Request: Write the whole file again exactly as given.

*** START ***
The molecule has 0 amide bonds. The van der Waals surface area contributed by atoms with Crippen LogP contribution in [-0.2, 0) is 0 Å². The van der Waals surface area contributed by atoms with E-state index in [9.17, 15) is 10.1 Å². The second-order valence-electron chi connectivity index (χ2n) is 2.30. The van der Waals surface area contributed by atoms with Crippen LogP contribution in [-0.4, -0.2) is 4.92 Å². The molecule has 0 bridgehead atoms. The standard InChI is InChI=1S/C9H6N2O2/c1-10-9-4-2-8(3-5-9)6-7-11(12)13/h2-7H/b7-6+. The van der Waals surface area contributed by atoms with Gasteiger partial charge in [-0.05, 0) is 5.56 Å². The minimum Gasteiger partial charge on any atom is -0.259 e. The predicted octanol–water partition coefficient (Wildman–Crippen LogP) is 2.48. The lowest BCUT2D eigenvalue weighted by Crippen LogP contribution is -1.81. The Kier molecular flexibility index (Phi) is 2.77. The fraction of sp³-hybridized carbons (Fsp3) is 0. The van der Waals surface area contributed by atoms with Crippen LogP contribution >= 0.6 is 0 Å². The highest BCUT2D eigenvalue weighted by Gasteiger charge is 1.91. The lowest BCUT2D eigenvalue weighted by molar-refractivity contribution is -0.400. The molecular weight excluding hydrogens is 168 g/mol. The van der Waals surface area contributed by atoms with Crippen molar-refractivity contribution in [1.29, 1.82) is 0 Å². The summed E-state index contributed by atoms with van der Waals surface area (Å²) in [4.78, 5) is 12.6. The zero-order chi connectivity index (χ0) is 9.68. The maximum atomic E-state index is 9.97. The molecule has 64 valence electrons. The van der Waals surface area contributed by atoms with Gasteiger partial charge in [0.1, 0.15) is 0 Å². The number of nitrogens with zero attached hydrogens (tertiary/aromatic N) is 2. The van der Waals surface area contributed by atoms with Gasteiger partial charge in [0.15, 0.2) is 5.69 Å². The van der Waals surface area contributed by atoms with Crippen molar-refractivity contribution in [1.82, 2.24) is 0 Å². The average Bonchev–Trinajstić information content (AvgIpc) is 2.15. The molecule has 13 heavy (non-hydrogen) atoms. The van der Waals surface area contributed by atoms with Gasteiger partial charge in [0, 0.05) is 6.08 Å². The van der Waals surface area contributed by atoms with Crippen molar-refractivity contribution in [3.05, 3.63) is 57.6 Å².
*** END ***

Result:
The molecule has 0 amide bonds. The van der Waals surface area contributed by atoms with Crippen LogP contribution in [-0.2, 0) is 0 Å². The van der Waals surface area contributed by atoms with E-state index in [9.17, 15) is 10.1 Å². The second-order valence-electron chi connectivity index (χ2n) is 2.30. The van der Waals surface area contributed by atoms with Crippen LogP contribution in [-0.4, -0.2) is 4.92 Å². The molecule has 0 bridgehead atoms. The standard InChI is InChI=1S/C9H6N2O2/c1-10-9-4-2-8(3-5-9)6-7-11(12)13/h2-7H/b7-6+. The van der Waals surface area contributed by atoms with Gasteiger partial charge in [-0.05, 0) is 5.56 Å². The minimum Gasteiger partial charge on any atom is -0.259 e. The predicted octanol–water partition coefficient (Wildman–Crippen LogP) is 2.48. The lowest BCUT2D eigenvalue weighted by Crippen LogP contribution is -1.81. The Kier molecular flexibility index (Phi) is 2.77. The fraction of sp³-hybridized carbons (Fsp3) is 0. The van der Waals surface area contributed by atoms with Crippen LogP contribution >= 0.6 is 0 Å². The highest BCUT2D eigenvalue weighted by Gasteiger charge is 1.91. The lowest BCUT2D eigenvalue weighted by molar-refractivity contribution is -0.400. The molecular weight excluding hydrogens is 168 g/mol. The van der Waals surface area contributed by atoms with Crippen molar-refractivity contribution in [1.29, 1.82) is 0 Å². The summed E-state index contributed by atoms with van der Waals surface area (Å²) in [4.78, 5) is 12.6. The zero-order chi connectivity index (χ0) is 9.68. The maximum atomic E-state index is 9.97. The molecule has 64 valence electrons. The van der Waals surface area contributed by atoms with Gasteiger partial charge in [0.1, 0.15) is 0 Å². The number of nitrogens with zero attached hydrogens (tertiary/aromatic N) is 2. The van der Waals surface area contributed by atoms with Gasteiger partial charge in [0.15, 0.2) is 5.69 Å². The van der Waals surface area contributed by atoms with Crippen molar-refractivity contribution in [1.82, 2.24) is 0 Å². The average Bonchev–Trinajstić information content (AvgIpc) is 2.15. The molecule has 13 heavy (non-hydrogen) atoms. The van der Waals surface area contributed by atoms with Gasteiger partial charge in [0, 0.05) is 6.08 Å². The van der Waals surface area contributed by atoms with Crippen molar-refractivity contribution in [3.05, 3.63) is 57.6 Å².